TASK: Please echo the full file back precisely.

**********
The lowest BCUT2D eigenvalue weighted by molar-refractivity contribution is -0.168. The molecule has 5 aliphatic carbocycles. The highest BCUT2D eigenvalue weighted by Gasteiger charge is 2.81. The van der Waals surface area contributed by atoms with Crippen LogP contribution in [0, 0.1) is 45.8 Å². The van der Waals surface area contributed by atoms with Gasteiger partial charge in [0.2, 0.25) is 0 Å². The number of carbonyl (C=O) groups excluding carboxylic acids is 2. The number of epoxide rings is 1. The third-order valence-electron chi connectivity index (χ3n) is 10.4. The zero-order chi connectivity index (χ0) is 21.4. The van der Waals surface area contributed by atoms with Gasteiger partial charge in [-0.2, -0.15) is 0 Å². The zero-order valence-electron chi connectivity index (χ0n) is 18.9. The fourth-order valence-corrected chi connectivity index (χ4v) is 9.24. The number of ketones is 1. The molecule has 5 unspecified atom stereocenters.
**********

The lowest BCUT2D eigenvalue weighted by molar-refractivity contribution is -0.168. The molecule has 5 aliphatic carbocycles. The highest BCUT2D eigenvalue weighted by Gasteiger charge is 2.81. The van der Waals surface area contributed by atoms with Crippen LogP contribution in [0, 0.1) is 45.8 Å². The van der Waals surface area contributed by atoms with Gasteiger partial charge in [0.2, 0.25) is 0 Å². The number of carbonyl (C=O) groups excluding carboxylic acids is 2. The number of epoxide rings is 1. The third-order valence-electron chi connectivity index (χ3n) is 10.4. The zero-order chi connectivity index (χ0) is 21.4. The van der Waals surface area contributed by atoms with Gasteiger partial charge in [-0.2, -0.15) is 0 Å². The zero-order valence-electron chi connectivity index (χ0n) is 18.9. The fourth-order valence-corrected chi connectivity index (χ4v) is 9.24. The number of ketones is 1. The molecule has 5 unspecified atom stereocenters.